House panel investigating decision to resume federal executions

House panel investigating decision to resume federal executions
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The House Oversight and Reform Subcommittee on Civil Rights and Civil Liberties announced Wednesday it is opening an investigation into the Department of Justice’s (DOJ) July decision to resume capital punishment.

The subcommittee's chairman, Rep. Jamie RaskinJamin (Jamie) Ben RaskinHouse Democrats launch probe into NIH and FBI suspecting Chinese Americans of espionage Barr to testify before House Judiciary panel The Hill's Morning Report - Sanders, Buttigieg do battle in New Hampshire MORE (D-Md.), and panel member Rep. Ayanna PressleyAyanna PressleyThere's no such thing as a free bus Don't let 'welfare for all' advocates derail administration's food stamp program reforms Tlaib says she held Omar's hand during 'triggering' moments at Trump's State of the Union speech MORE (D-Mass.), wrote to the DOJ and Federal Bureau of Prisons requesting information and documents involving the decision. And the lawmakers  expressed concerns over the adoption of a new regulation that will require federal authorities to use a single drug, pentobarbital, in federal executions.

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The drug is used by several states for lethal injections.

“We are extremely concerned about the types of facilities from which the Bureau will obtain its pentobarbital, whether the Bureau will be able to guarantee that its intended method of execution is as painless as possible, and whether the Bureau will be subject to rigorous protocols to prevent the problems that have occurred at the state level,” Raskin and Pressley wrote.

Raskin and Pressley requested copies of documents or studies the department considered in determining the new policy and copies of its execution protocol before and after the announcement. They also asked the agency to answer 11 questions, including which individuals and parties outside the agency were consulted in making the decision and what procedure the DOJ will follow to obtain pentobarbital.

They requested the information no later than Aug. 27.

The two Democrats expressed concerns over the drug, citing a report that Texas procured its pentobarbital from a pharmacy whose state license was on probation for providing dangerous drug mixtures to children and that five people executed in the state by pentobarbital said during their executions that they felt as if they were burning.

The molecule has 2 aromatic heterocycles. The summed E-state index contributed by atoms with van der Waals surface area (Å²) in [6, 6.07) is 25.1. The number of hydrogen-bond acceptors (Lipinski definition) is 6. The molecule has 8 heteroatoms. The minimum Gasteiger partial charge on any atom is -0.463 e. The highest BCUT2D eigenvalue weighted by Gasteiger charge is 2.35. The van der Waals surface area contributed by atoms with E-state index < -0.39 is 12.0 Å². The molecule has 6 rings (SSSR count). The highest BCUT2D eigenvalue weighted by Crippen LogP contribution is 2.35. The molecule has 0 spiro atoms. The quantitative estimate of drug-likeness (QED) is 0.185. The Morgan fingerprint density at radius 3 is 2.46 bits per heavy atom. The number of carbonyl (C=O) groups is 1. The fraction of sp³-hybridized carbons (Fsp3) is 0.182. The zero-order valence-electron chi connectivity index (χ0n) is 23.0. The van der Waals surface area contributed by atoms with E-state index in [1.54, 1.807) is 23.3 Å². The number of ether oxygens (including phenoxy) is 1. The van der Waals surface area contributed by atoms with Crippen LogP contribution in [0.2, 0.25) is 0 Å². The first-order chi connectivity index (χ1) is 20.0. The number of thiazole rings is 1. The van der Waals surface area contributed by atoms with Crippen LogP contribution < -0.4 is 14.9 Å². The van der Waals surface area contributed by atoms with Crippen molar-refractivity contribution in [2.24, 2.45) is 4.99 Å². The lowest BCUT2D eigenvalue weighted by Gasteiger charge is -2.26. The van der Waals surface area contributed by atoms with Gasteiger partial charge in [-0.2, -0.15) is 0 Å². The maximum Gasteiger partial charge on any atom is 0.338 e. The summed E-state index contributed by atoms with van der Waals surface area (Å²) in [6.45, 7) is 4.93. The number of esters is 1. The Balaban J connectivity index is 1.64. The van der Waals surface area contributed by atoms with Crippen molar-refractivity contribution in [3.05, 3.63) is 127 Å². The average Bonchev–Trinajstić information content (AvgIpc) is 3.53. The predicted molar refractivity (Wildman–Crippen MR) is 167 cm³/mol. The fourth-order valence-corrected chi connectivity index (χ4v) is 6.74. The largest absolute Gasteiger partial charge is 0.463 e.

Democratic Sens. Dick DurbinRichard (Dick) Joseph DurbinDemocratic senators ask DOJ watchdog to expand Giuliani probe Trump commutes sentence of ex-Illinois Gov. Blagojevich in rash of clemency orders The Hill's Morning Report — AG Barr, GOP senators try to rein Trump in MORE (Ill.), Patrick LeahyPatrick Joseph LeahyDemocratic senators ask DOJ watchdog to expand Giuliani probe Overnight Defense: Senate votes to rein in Trump war powers on Iran | Pentagon shifting .8B to border wall | US, Taliban negotiate seven-day 'reduction in violence' Pentagon transferring .8 billion to border wall MORE (Vt.) and Cory BookerCory Anthony BookerDemocratic senators ask DOJ watchdog to expand Giuliani probe CNN signs Andrew Yang as contributor Bloomberg qualifies for South Carolina primary debate MORE (N.J.), all members of the Senate Judiciary Committee, introduced a bill to ban the death penalty in July, shortly after Pressley introduced companion legislation in the House.

“The death penalty fails by any objective measure. It is too final and too prone to error. It fails as a deterrent. It is racially biased. And it is beneath us as a nation,” said Leahy.

Several states currently bar capital punishment or have suspended the practice after past wrongful convictions were brought to light and over concerns that death sentences are disproportionately imposed on minorities. The total number of executions has declined over the last decade, in part over concerns about the racial impact of the death penalty. Only three federal executions having taken place since 1988.

The Justice Department has scheduled five executions for December 2019 and January 2020 for prisoners convicted of murdering children. 

“Under Administrations of both parties, the Department of Justice has sought the death penalty against the worst criminals, including these five murderers, each of whom was convicted by a jury of his peers after a full and fair proceeding,” Attorney General William BarrWilliam Pelham BarrProsecutor defends initial DOJ recommendation at Stone sentencing Roger Stone sentenced to over three years in prison Trump decries lack of 'fairness' in Stone trial ahead of sentencing MORE said when announcing the new policy.

"The Justice Department upholds the rule of law — and we owe it to the victims and their families to carry forward the sentence imposed by our justice system."